After the welfare check, Lincoln Police Captain Jake Dilsaver testified that he assigned an officer to search in the area of Sydney’s home throughout the overnight hours of Nov. 16. He also performed a “ping” of her cellphone, which showed it was last used in Wilber about 24 hours ago. Dilsaver said he called Sydney’s family to ask if she had any known ties to Wilber and they said no.

Flinn, Sydney’s friend who she saw at the craft show, testified that she had talked with Sydney in the days before she went missing. Sydney told her she went on a date with a woman she met on Tinder named “Audrey.” Sydney sent Flinn a photo of “Audrey’s” Tinder profile, which Flinn passed onto the Loofe family.

Another witness to testify, was another of Sydney’s friends, Brooklyn McCrystal. McCrystal met Sydney when they both worked at Menards, they were very close friends. When McCrystal found out Sydney had disappeared after going on a Tinder date, she told prosecutors she took matters into her own hands. She got a hold of the photo of “Audrey,” who Sydney went on a date with and decided to create a Tinder profile to try and track her down.

“I wanted to match with her so I could find Sydney because I thought they had her,” McCrystal said. “I knew at that point something was wrong so I thought if I could meet up with this girl and act like I’m interested, it would lead me to Sydney and I could get her.”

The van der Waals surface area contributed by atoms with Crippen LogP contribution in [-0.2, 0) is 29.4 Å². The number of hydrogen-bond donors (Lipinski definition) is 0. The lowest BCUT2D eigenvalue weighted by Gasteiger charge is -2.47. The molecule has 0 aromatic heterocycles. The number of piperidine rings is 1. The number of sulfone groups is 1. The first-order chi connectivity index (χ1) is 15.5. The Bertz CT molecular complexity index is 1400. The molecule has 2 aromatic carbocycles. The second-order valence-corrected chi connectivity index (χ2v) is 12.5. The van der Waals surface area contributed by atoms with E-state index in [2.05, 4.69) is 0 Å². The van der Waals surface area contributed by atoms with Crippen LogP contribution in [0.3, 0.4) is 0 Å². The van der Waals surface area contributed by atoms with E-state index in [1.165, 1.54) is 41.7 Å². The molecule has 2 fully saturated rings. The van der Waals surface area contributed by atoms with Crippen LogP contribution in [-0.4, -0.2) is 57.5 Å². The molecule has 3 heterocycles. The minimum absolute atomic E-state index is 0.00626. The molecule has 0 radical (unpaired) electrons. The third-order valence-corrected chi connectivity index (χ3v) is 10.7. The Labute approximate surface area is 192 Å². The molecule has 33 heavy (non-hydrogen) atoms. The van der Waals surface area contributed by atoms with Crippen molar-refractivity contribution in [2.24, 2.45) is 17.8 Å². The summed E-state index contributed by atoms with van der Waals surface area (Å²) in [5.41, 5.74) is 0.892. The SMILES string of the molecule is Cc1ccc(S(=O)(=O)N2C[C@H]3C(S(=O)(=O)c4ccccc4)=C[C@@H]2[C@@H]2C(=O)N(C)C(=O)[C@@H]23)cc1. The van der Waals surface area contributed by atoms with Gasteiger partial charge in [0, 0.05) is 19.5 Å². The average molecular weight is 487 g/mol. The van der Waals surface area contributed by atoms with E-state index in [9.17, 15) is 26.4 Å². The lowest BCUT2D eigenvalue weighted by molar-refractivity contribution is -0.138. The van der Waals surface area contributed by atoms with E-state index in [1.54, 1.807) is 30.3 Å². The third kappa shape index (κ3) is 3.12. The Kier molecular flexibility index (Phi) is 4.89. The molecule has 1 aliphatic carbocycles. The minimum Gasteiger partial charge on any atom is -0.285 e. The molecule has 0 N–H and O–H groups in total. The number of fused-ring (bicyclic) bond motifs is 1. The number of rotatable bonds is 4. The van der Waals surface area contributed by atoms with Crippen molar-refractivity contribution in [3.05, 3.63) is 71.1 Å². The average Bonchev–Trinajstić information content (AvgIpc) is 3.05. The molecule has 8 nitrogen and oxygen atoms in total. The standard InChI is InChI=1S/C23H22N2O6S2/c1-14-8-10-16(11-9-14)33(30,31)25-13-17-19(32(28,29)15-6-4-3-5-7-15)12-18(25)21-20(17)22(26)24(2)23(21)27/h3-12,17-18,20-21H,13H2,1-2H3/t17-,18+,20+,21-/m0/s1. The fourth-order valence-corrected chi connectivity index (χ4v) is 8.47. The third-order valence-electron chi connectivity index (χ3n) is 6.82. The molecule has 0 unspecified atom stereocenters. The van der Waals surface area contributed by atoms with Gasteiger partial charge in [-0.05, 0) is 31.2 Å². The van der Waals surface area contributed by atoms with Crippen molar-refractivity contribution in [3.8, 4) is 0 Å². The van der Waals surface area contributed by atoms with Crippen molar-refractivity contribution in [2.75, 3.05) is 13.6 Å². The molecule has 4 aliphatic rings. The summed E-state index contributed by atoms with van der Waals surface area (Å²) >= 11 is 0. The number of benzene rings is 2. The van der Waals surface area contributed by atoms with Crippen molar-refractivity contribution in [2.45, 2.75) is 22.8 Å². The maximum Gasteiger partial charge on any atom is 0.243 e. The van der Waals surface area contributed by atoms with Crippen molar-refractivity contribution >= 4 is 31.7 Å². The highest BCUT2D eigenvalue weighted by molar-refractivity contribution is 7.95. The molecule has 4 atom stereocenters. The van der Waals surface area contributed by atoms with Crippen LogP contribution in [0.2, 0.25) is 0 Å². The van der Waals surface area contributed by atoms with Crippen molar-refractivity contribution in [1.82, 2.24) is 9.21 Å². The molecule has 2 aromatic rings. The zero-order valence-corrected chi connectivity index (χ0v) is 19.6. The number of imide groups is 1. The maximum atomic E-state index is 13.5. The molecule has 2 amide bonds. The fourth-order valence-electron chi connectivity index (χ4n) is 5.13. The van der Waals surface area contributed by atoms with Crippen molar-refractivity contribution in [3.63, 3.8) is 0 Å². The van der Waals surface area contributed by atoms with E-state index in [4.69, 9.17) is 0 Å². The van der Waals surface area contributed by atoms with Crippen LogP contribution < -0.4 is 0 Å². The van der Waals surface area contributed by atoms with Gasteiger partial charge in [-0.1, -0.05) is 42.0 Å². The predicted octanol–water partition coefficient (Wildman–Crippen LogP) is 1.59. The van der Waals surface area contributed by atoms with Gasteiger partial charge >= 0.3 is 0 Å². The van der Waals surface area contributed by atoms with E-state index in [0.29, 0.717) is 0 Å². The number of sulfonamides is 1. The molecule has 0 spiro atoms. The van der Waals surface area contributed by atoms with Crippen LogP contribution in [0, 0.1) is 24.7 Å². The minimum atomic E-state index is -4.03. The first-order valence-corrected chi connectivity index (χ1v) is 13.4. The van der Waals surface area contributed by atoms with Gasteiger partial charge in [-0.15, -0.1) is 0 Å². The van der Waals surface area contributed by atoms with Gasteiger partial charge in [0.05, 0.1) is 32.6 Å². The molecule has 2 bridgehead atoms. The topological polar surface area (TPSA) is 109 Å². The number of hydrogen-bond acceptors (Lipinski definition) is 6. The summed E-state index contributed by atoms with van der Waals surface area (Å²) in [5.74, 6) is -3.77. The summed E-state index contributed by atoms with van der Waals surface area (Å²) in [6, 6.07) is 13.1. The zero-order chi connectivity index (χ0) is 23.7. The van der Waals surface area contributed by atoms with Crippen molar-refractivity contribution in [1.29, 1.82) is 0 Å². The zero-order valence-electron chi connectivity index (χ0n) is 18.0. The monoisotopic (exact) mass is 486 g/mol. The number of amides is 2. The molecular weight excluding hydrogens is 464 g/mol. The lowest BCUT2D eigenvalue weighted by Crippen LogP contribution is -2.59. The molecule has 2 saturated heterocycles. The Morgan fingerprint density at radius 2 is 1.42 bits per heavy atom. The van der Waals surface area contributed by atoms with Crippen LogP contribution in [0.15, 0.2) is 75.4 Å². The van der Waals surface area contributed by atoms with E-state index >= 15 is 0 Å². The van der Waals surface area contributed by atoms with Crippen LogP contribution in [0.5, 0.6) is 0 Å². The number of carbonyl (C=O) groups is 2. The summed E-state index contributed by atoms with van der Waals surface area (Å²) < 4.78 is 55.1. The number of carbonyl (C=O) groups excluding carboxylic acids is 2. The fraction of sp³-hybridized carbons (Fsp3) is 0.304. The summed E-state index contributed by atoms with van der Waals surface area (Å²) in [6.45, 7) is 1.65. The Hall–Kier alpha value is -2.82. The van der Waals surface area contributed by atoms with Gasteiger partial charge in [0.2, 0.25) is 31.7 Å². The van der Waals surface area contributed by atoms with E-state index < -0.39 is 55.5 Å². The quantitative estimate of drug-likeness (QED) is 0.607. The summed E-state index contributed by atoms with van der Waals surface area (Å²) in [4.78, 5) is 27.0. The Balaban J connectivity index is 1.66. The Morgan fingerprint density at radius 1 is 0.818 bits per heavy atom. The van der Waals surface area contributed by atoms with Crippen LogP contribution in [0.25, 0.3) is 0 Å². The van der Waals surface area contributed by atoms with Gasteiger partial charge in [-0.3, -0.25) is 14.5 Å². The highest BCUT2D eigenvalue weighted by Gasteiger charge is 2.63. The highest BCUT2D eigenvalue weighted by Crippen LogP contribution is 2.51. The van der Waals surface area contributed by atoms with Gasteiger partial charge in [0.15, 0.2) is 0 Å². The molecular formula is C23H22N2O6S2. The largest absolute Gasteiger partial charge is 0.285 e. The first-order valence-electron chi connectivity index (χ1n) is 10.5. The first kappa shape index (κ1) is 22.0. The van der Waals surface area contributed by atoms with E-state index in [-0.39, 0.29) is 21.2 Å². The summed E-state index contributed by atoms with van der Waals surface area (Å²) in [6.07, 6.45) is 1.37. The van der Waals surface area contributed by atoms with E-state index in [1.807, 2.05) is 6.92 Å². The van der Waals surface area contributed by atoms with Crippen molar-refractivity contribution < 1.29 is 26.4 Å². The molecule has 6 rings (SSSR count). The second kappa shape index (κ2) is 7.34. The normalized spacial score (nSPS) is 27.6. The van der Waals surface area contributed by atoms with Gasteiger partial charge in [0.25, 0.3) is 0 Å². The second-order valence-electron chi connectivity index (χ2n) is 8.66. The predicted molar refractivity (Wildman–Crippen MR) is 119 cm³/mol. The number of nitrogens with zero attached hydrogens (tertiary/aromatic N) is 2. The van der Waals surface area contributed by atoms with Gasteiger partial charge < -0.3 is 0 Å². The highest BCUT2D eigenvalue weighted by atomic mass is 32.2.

On the morning of Nov. 17, McCrystal had matched with “Audrey” on Tinder, the two started talking and eventually McCrystal got a phone number. She turned that phone number over to the police.

Lincoln Police Investigator Cameron Cleland said he called it and talked to who he thought was “Audrey” on Nov. 16.

“Audrey” told Cleland she went on a date with Sydney the night of the 15th. She said they drove around, smoked marijuana and then she dropped Sydney off at a friends house near 56th and Cornhusker and never saw her again.

Cleland talked to “Audrey” again on Nov. 17, he said he knew she was being evasive and not telling the whole truth, so he took photos of “Audrey” to Wilber to try and find out who she was and where she lived.

Cleland also passed the phone number of “Audrey” to the Saline County Sheriff’s Office, where Saline County Sheriff’s Deputy Dillon Semrad, who had experience with tracking phone numbers, starting looking into who was behind the number.

Semrad said he was able to find out it was a fake “Pinger” phone number created by a third party app. He reached out to the app, “Pinger” and was able to find the IP addresses the phone used. He told the jury that using those IP addresses, he was able to find out it was a Verizon phone number, and eventually get the number and the name on the account. The prosecution said this would eventually tie that number back to Bailey Boswell, showing that she was the person behind the “Audrey” account.

The defense asked Deputy Semrad one question- whether or not you could tell who was using the phone at the time the messages were sent from the “Pinger” number, he said no.

Testimony wrapped up after Deputy Semrad.

The prosecution will continue calling witnesses Tuesday morning.